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Wednesday, August 24th 2016


Phi and the Golden Ratio: Conclusion


We just went through a tornado warning about as close to us as I ever want to get. Thankfully the bad part of the storm decided to move about a mile north of us.


If you would like to get caught up on all of the previous installments of this series, please do so by going to the website on which I have been collecting it: PHI—Let’s Get It Right. I’m putting in corrections, and pretty soon navigation aids, there, rather than backtracking on the original blog entries. Some of the sections will be totally rearranged so that the sequence makes sense and some duplications can be eliminated.

This has been a long mega-series, and no one is as surprised by its length as your fatigued bloggist. The initial motivation was a pretty modest one. As I stated right at the outset of this series, my point has been to introduce some cautions into how much use a Christian apologist may make legitimately of the golden ratio, the Fibonacci numbers, and phi (ϕ) in an argument for the reality of God.  It has not been my goal to give a full description of the history of phi or of all of its occurrences, let alone the Fibonacci series. Still, I wound up adding a whole lot more material than I had originally intended since I realized in the process that the need for analysis was greater than I had anticipated, and that any number of items would not make sense without providing at least some background.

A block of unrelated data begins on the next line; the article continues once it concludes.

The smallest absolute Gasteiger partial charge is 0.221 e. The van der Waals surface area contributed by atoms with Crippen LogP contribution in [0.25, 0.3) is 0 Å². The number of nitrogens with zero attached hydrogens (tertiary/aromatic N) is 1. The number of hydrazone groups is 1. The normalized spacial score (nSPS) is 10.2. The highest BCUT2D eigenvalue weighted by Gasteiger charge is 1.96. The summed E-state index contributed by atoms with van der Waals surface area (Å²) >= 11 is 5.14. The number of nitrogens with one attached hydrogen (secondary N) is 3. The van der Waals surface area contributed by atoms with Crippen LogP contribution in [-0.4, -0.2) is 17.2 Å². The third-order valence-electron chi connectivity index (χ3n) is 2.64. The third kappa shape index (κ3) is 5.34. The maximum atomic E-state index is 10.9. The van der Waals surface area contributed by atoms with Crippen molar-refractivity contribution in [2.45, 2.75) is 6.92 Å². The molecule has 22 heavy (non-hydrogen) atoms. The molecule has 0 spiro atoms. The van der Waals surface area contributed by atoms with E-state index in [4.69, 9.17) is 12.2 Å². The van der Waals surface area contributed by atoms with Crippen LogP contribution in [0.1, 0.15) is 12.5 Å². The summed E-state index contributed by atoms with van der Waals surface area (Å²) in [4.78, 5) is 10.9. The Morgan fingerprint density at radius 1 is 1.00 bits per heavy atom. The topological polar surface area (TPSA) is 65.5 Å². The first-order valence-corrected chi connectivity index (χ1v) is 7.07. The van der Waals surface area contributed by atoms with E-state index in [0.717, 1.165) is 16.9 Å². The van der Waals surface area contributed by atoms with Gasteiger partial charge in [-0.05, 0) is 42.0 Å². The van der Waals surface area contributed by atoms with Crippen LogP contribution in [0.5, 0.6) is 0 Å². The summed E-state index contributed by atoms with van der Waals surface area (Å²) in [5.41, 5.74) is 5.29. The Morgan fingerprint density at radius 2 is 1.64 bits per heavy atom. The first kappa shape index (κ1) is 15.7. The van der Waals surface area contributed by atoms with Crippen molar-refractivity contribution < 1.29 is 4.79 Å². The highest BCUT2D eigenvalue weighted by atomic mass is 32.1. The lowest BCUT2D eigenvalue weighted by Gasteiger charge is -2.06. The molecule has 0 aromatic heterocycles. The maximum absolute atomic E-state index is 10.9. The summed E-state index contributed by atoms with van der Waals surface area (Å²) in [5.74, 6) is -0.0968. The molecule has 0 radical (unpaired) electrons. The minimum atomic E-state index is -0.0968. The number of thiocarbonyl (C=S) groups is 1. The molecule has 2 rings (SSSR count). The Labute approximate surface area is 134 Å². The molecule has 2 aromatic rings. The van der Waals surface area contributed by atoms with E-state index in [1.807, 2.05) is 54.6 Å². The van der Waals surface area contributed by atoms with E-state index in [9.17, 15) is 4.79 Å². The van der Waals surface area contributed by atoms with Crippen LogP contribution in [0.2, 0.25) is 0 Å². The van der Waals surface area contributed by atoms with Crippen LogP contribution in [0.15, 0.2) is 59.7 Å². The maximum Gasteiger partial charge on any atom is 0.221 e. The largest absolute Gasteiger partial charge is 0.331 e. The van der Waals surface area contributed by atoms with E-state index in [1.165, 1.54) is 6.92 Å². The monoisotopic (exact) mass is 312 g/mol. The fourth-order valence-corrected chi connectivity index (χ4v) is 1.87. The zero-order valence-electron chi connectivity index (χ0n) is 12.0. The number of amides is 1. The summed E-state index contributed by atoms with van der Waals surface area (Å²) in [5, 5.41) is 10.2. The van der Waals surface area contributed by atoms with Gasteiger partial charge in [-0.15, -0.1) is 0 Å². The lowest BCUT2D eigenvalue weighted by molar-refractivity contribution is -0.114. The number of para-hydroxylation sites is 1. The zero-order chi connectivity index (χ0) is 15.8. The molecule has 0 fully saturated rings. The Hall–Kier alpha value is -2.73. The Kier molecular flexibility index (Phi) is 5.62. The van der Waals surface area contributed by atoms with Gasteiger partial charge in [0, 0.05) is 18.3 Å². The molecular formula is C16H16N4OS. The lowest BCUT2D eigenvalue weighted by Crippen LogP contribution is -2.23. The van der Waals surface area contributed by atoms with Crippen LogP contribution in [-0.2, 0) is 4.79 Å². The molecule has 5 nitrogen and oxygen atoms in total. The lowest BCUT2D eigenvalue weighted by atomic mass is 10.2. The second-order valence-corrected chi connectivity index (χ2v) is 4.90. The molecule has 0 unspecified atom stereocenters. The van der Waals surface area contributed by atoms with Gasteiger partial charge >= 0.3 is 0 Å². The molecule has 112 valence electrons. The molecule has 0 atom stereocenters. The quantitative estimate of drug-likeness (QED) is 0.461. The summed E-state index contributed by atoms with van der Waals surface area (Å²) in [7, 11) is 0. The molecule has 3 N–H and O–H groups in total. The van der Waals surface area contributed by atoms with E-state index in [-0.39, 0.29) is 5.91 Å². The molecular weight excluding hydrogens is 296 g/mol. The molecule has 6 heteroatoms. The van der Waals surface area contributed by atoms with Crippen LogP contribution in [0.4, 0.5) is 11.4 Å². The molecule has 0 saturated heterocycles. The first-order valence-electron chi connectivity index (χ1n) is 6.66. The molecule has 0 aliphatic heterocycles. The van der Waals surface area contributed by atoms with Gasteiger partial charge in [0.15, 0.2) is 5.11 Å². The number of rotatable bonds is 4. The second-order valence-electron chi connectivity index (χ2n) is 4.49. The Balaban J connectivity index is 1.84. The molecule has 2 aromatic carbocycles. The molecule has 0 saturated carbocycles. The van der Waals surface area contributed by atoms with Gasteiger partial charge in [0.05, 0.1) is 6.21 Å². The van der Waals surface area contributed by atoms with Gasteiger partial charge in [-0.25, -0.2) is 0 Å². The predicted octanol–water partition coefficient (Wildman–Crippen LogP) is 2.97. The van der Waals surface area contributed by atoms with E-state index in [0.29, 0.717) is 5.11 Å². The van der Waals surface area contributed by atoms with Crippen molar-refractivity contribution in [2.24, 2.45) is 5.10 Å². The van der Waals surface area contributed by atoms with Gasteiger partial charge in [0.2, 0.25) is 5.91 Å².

Having occupied myself with these things for several months now, I’m thinking that the phenomena connected to phi or the golden ratio are best combined with other features of the world for the sake of an argument for God’s existence. Still, the fact that phi shows up in so many different and apparently unrelated places surely is remarkable. As you have read, I am even more amazed by its intrinsic properties as they emerge in geometry and algebraic equations than in their occurrence in nature. Consequently, as a believer in God, I do see his handiwork as an all-knowing and all-powerful creator in this aspect of the world he made. When I say “world,” I’m referring to both the physical world of matter and the world of numbers.

However, it is in the much broader context of mathematical and physical reality that the evidential side of the subject matter becomes strong.  Phi is a number; in fact, it is a unique and truly remarkable number. So is pi, though in different respects than phi, and so is e, a number whose characteristics would take too long to explain here. Let us not forget 0 (the “additive identity constant”) with her many characteristics, or 1 (the “multiplicative constant”) to whom we did not pay much attention in this discussion. There is i, the square root of -1. There are so many kinds of numbers, as represented by their sets from ℕ through ℤ, ℚ, ℝ, to ℂ, as well as special sub-categories, such as ℙ. When we come to terms with the complexity of the universe, while simultaneously recognizing how mathematically fine-tuned it is, it becomes impossible for me to say, “It just happened."